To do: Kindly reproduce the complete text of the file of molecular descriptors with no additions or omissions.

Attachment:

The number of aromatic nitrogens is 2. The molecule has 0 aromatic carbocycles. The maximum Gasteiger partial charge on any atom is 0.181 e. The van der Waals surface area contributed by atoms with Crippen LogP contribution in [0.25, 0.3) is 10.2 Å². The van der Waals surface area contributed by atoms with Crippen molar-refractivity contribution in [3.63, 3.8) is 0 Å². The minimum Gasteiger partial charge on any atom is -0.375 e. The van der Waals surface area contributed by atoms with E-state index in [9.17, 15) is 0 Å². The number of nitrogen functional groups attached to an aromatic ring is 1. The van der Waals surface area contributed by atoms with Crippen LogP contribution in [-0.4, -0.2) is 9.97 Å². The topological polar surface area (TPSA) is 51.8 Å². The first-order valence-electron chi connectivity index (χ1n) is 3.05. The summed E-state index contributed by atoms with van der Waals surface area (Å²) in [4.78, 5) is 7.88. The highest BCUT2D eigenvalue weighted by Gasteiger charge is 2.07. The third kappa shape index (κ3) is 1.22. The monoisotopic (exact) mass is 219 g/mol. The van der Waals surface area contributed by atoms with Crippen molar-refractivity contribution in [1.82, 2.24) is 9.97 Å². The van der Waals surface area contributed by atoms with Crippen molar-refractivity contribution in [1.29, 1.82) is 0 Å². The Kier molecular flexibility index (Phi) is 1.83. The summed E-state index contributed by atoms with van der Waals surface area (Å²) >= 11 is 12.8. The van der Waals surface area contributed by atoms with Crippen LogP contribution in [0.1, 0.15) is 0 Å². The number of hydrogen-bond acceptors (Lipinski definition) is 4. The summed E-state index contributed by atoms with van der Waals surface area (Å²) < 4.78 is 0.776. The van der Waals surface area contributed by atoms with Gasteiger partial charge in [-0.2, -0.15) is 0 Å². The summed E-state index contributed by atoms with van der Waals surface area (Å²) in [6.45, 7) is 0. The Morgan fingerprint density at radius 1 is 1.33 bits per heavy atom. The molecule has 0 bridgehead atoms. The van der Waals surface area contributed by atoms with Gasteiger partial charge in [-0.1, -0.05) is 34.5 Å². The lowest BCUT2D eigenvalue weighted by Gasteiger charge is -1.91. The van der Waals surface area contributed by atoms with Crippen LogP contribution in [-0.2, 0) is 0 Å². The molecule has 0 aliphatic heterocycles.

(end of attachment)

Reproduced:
The number of aromatic nitrogens is 2. The molecule has 0 aromatic carbocycles. The maximum Gasteiger partial charge on any atom is 0.181 e. The van der Waals surface area contributed by atoms with Crippen LogP contribution in [0.25, 0.3) is 10.2 Å². The van der Waals surface area contributed by atoms with Crippen molar-refractivity contribution in [3.63, 3.8) is 0 Å². The minimum Gasteiger partial charge on any atom is -0.375 e. The van der Waals surface area contributed by atoms with E-state index in [9.17, 15) is 0 Å². The number of nitrogen functional groups attached to an aromatic ring is 1. The van der Waals surface area contributed by atoms with Crippen LogP contribution in [-0.4, -0.2) is 9.97 Å². The topological polar surface area (TPSA) is 51.8 Å². The first-order valence-electron chi connectivity index (χ1n) is 3.05. The summed E-state index contributed by atoms with van der Waals surface area (Å²) in [4.78, 5) is 7.88. The highest BCUT2D eigenvalue weighted by Gasteiger charge is 2.07. The third kappa shape index (κ3) is 1.22. The monoisotopic (exact) mass is 219 g/mol. The van der Waals surface area contributed by atoms with Crippen molar-refractivity contribution in [1.82, 2.24) is 9.97 Å². The van der Waals surface area contributed by atoms with Crippen molar-refractivity contribution in [1.29, 1.82) is 0 Å². The Kier molecular flexibility index (Phi) is 1.83. The summed E-state index contributed by atoms with van der Waals surface area (Å²) >= 11 is 12.8. The van der Waals surface area contributed by atoms with Crippen LogP contribution in [0.1, 0.15) is 0 Å². The number of hydrogen-bond acceptors (Lipinski definition) is 4. The summed E-state index contributed by atoms with van der Waals surface area (Å²) < 4.78 is 0.776. The van der Waals surface area contributed by atoms with Gasteiger partial charge in [-0.2, -0.15) is 0 Å². The summed E-state index contributed by atoms with van der Waals surface area (Å²) in [6.45, 7) is 0. The Morgan fingerprint density at radius 1 is 1.33 bits per heavy atom. The molecule has 0 bridgehead atoms. The van der Waals surface area contributed by atoms with Gasteiger partial charge in [-0.1, -0.05) is 34.5 Å². The lowest BCUT2D eigenvalue weighted by Gasteiger charge is -1.91. The van der Waals surface area contributed by atoms with Crippen LogP contribution in [-0.2, 0) is 0 Å². The molecule has 0 aliphatic heterocycles.